After the murder of a 21-year-old flight attendant, ride-hailing services, more specifically DiDi Chuxing, the app in which the suspect and victim used that lead to the murder, have come under heavy criticism online in China. Many outraged people voiced their concerns over loose verification process for drivers and safety measures for passengers. The scale of the ride-hailing industry in China is massive. Didi, the largest ride-hailing company in the country connects more than 25 million rides each day and has more than 21 million drivers and car owners registered.
The Chinese government has been quick to respond. In a joint statement lead by the Ministry of Transport and six other ministries, they announced they will launch joint supervision of the ride-hailing industry, both for in-progress rides and after-journey services. The joint supervisory panel consists of the departments of transport, cyberspace administration, industry and information technology, public security, the central bank, taxation and market regulation administration. They have agreed to tighten regulation and vowed to crack down on illegal activities and irregularities such as unlicensed services, privacy leaks and unfair competition. Under the supervision, the ministries are entitled to summon ride-hailing drivers and their platforms for investigation and correction if unlicensed services, information leaks, tax evasion, unfair competition, illegal transactions or other irregularities are reported or observed.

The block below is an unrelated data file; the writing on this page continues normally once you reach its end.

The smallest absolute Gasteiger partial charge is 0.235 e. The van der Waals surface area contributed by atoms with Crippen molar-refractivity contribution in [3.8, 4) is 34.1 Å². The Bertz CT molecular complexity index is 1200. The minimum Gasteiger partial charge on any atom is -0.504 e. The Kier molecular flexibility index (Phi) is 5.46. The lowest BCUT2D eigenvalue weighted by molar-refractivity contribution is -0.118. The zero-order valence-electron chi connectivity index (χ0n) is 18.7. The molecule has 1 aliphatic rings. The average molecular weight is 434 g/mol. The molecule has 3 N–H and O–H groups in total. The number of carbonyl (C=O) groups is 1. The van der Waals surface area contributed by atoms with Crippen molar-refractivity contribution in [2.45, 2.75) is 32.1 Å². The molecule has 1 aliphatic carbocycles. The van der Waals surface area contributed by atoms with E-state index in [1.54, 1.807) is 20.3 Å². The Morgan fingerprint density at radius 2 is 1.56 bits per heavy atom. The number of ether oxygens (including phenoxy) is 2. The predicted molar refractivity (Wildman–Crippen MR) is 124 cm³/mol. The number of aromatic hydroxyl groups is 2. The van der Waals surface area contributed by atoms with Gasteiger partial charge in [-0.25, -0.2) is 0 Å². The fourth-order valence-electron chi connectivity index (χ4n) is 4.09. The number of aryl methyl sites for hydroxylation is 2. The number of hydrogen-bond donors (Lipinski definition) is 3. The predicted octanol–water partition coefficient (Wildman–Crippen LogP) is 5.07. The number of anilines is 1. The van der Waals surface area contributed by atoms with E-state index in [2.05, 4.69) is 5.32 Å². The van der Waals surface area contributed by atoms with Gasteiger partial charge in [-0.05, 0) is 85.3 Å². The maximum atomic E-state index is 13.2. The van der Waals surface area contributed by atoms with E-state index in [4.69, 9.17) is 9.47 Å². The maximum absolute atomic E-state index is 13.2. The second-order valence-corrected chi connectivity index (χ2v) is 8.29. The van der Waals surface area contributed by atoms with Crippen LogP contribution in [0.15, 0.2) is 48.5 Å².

Drivers caught violating the regulation twice or more will have his or her driver's license suspended between three to six months. Other penalties include severe fines and vehicles being impounded. For operators, failing to comply would have their services suspended or be removed from App stores based on relevant laws and regulations. The regulation will take effect on July 1st. China unveiled nationwide regulations for the ride-hailing industry in July 2016, legalizing the industry. In December 2016, Beijing's transport authorities issued regulations that included drivers' household registration, car plates, vehicle models, drivers' age and insurance. Since last May, platforms and drivers without licenses were not allowed to operate in Beijing.